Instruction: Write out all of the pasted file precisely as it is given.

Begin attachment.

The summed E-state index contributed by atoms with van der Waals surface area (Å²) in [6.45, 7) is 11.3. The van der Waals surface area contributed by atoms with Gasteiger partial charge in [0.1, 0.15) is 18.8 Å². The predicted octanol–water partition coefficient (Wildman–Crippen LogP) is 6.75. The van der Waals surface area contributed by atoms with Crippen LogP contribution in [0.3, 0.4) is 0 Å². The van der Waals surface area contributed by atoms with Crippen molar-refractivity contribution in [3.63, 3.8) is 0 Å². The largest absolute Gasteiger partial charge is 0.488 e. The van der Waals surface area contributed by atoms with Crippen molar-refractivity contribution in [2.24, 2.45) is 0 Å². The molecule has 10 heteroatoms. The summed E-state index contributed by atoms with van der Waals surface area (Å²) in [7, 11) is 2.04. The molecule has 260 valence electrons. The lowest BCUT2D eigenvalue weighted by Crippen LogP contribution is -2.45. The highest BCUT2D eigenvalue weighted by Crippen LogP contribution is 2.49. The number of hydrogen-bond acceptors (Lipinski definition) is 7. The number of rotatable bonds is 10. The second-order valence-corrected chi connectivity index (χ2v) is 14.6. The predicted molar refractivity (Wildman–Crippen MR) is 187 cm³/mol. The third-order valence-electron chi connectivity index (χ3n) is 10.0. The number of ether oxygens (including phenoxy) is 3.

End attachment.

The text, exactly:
The summed E-state index contributed by atoms with van der Waals surface area (Å²) in [6.45, 7) is 11.3. The van der Waals surface area contributed by atoms with Gasteiger partial charge in [0.1, 0.15) is 18.8 Å². The predicted octanol–water partition coefficient (Wildman–Crippen LogP) is 6.75. The van der Waals surface area contributed by atoms with Crippen LogP contribution in [0.3, 0.4) is 0 Å². The van der Waals surface area contributed by atoms with Crippen molar-refractivity contribution in [3.63, 3.8) is 0 Å². The largest absolute Gasteiger partial charge is 0.488 e. The van der Waals surface area contributed by atoms with Crippen molar-refractivity contribution in [2.24, 2.45) is 0 Å². The molecule has 10 heteroatoms. The summed E-state index contributed by atoms with van der Waals surface area (Å²) in [7, 11) is 2.04. The molecule has 260 valence electrons. The lowest BCUT2D eigenvalue weighted by Crippen LogP contribution is -2.45. The highest BCUT2D eigenvalue weighted by Crippen LogP contribution is 2.49. The number of hydrogen-bond acceptors (Lipinski definition) is 7. The number of rotatable bonds is 10. The second-order valence-corrected chi connectivity index (χ2v) is 14.6. The predicted molar refractivity (Wildman–Crippen MR) is 187 cm³/mol. The third-order valence-electron chi connectivity index (χ3n) is 10.0. The number of ether oxygens (including phenoxy) is 3.